There's nothing sporting about poisoning bald eagles. But the NRA and other extremist groups continue to try and push through exemptions for lead ammunition and fishing sinkers.
In 2012 the Center for Biological Diversity led a successful effort to prevent these exemptions through the so-called "Sportsmen's Act," which would have prevented the Environmental Protection Agency -- the same agency that got lead out of paint and gasoline -- from protecting wildlife, as well as families that eat game shot with lead ammunition, from lead poisoning.
The NRA, however, will stop at nothing to get special favors from members of Congress, no matter the cost.
Toxic lead continues to enter the food chain through bullet fragments in game and spent lead shot. Bald eagles, endangered condors and more than 130 species of wildlife are needlessly poisoned or killed by lead left in the wild. The EPA can address these preventable deaths through the Toxic Substances Control Act, a well-established and time-tested federal law aimed at limiting our exposure to dangerous substances like lead.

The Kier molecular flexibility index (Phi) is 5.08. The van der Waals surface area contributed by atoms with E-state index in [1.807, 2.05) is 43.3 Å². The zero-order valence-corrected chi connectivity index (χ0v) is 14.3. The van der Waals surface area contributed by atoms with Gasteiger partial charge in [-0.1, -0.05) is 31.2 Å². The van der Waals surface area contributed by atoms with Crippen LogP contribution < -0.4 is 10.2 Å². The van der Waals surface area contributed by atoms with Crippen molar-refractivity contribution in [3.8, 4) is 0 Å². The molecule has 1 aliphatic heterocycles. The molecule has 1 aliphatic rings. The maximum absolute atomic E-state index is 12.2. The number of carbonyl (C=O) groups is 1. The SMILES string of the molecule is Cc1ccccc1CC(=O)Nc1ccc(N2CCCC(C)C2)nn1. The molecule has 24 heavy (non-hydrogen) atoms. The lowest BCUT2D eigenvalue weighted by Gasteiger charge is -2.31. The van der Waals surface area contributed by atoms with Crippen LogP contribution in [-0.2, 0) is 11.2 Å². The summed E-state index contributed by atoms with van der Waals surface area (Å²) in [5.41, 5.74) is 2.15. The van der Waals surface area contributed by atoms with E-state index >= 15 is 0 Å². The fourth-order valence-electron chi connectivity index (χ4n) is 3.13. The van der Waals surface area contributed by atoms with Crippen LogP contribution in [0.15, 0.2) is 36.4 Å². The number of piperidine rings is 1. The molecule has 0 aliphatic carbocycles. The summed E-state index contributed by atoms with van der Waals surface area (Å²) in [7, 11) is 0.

Effective, nontoxic bullets and shot are widely available and in many cases are now comparable in price to lead -- there's simply no reason to continue to use toxic materials for hunting.
More than 250 organizations in 40 states called for regulation of lead ammunition to help defeat the Sportesmen's Act. But the same radical legislation that would gut the Toxic Substances Control Act and prevent the EPA from doing its job could pop up again attached to a must-pass spending bill.
Use the form below to tell President Obama and members of Congress to keep lead poisoning and radical legislation out in 2013.
Human Health Risks of Lead Ammunition:
Lead ammunition also poses unnecessary health risks to people. Lead bullets fragment extensively and spread minute particles of toxic lead throughout shot game. Hunters then feed this toxic harvest to their families. Radiographs show that imperceptible, dust-sized particles of lead can infect meat up to a foot and a half away from the bullet wound, causing a grave health risk to humans eating lead-shot game. Read more about our Get the Lead Out campaign at www.GetTheLeadOut.org.
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Photo of bald eagle suffering from lead poisoning (c) Ken Lockwood, Eagle Valley Raptor Center.
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